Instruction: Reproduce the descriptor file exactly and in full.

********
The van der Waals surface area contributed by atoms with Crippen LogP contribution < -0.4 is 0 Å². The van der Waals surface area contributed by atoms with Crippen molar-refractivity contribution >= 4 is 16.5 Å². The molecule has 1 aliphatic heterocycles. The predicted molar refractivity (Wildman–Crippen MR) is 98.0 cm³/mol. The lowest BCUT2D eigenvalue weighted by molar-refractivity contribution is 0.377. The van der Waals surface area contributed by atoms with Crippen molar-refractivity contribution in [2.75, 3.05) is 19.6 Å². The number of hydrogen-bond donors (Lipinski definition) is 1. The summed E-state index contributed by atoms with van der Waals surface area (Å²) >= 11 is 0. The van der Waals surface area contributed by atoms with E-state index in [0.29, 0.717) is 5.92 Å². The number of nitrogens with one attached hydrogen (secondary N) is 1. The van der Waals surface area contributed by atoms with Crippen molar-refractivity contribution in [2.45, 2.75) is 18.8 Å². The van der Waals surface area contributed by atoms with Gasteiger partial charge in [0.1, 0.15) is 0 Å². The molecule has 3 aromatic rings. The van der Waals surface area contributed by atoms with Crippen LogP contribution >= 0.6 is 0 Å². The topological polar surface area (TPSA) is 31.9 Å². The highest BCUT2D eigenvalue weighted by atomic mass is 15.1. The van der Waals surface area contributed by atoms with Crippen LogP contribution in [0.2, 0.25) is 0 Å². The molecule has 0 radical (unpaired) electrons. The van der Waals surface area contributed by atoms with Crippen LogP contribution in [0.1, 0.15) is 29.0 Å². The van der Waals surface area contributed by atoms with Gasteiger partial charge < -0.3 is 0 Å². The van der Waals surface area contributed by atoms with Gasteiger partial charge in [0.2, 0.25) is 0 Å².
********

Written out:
The van der Waals surface area contributed by atoms with Crippen LogP contribution < -0.4 is 0 Å². The van der Waals surface area contributed by atoms with Crippen molar-refractivity contribution >= 4 is 16.5 Å². The molecule has 1 aliphatic heterocycles. The predicted molar refractivity (Wildman–Crippen MR) is 98.0 cm³/mol. The lowest BCUT2D eigenvalue weighted by molar-refractivity contribution is 0.377. The van der Waals surface area contributed by atoms with Crippen molar-refractivity contribution in [2.75, 3.05) is 19.6 Å². The number of hydrogen-bond donors (Lipinski definition) is 1. The summed E-state index contributed by atoms with van der Waals surface area (Å²) >= 11 is 0. The van der Waals surface area contributed by atoms with E-state index in [0.29, 0.717) is 5.92 Å². The number of nitrogens with one attached hydrogen (secondary N) is 1. The van der Waals surface area contributed by atoms with Crippen molar-refractivity contribution in [2.45, 2.75) is 18.8 Å². The van der Waals surface area contributed by atoms with Gasteiger partial charge in [0.1, 0.15) is 0 Å². The molecule has 3 aromatic rings. The van der Waals surface area contributed by atoms with Crippen LogP contribution >= 0.6 is 0 Å². The topological polar surface area (TPSA) is 31.9 Å². The highest BCUT2D eigenvalue weighted by atomic mass is 15.1. The van der Waals surface area contributed by atoms with Crippen LogP contribution in [0.2, 0.25) is 0 Å². The molecule has 0 radical (unpaired) electrons. The van der Waals surface area contributed by atoms with Crippen LogP contribution in [0.1, 0.15) is 29.0 Å². The van der Waals surface area contributed by atoms with Gasteiger partial charge < -0.3 is 0 Å². The van der Waals surface area contributed by atoms with Gasteiger partial charge in [0.2, 0.25) is 0 Å².